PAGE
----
I have made a few revisions to some scripts as well as an addition of a new one in the dViz package from my last post. The Analog Clock, Circular Bar Graph & Stacks scripts have had some very minor changes that won’t be particular noticeable.
The Hyperbolic Line Converter has gotten a name change to Hyperbolic Lines as it is from now on possible to make new lines by entering degree values. There is also a new option to choose what side of the disk the lines will be drawn.
The new addition to the tools is the Measures script. Measures is useful to create rulers, gauges, scales etc. If a path is selected when pressing the ‘Make Ruler’-button the script will use that path as the spine/baseline of the ruler, otherwise it will create an ordinary straight ruler of entered length. The ‘Length’-option works differently when using percent as unit. The drawn ruler will ALWAYS be 100pt long and the ‘Length’-value is instead used to tell the script how high the scales max value is.
I have thrown together a collection of small scripts that could save some time when visualizing data. I hope they can be helpful as, for most of them, there are no equivalent functions inherent in Illustrator – well, as far as I know. If you find these tools helpful; or have any suggestions of improvement; [more…]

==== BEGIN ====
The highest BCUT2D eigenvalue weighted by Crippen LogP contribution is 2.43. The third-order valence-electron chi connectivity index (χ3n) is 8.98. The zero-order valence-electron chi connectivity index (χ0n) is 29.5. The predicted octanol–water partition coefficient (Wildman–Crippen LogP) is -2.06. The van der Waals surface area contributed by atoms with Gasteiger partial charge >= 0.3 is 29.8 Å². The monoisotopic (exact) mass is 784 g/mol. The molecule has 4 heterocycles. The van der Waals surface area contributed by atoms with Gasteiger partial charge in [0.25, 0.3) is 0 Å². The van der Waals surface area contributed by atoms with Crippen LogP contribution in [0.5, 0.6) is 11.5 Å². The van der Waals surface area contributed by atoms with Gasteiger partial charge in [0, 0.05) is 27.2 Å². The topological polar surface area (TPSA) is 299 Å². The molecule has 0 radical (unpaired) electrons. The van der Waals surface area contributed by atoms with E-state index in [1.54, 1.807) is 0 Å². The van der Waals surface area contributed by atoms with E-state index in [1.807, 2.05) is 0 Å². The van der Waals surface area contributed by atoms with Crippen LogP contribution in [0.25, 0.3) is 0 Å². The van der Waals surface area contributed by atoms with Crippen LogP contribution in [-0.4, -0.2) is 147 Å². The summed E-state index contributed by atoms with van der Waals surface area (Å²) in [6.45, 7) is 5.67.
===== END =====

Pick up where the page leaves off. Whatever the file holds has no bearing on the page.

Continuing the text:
After I made the tool for making them hyperbolic lines, Georg, was wondering if there was a way of converting existing, straight lines into hyperbolic ones. He had already started on his project and felt that re-drawing 500 lines by hand would be a rather tedious task whereby he asked me the aforementioned question.
In a response to Georg from Berlin I re-wrote my Arc-ee-type script. Well, not solely for him, it’s something I’ve had my mind on for a while, but he gave me an incentive. Much of the work went into making a stable GUI but also some other features such as the option to draw the arcs either on the in- or outside of the circle.
There are three ways of creating the arcs:
- Manually type the from/to angle.
- Clicking with the Scriptographer pen tool anywhere on the artboard as the from/to angles are calculated from the origin of the circle.
- Or, by a combination of the two methods above.
The script snaps to anchors as well so adding anchors to the circle could be an easy way of creating a regular pattern. Although not “officially” released, the script can be found/downloaded here.
It seems, for some reason, that Joy Division and Radiohead – well, Thom Yorke anyway – is the most popular bands for designers and illustrators when it comes to inspiration. I can’t say how many portraits of Yorke I’ve seen in different forums and mags, but guessing at double figures wouldn’t be far off!
The question I ask myself is; can I really justify a viable existence with graphic design as a hobby and interest if I’ve never heard more than two songs from either band? And to tell you the truth, I wasn’t that inspired, either…
Well, to be fair, Joy Division do inspire good design. For some, at least.
What Peter Saville did on Unknown Pleasures is briliant!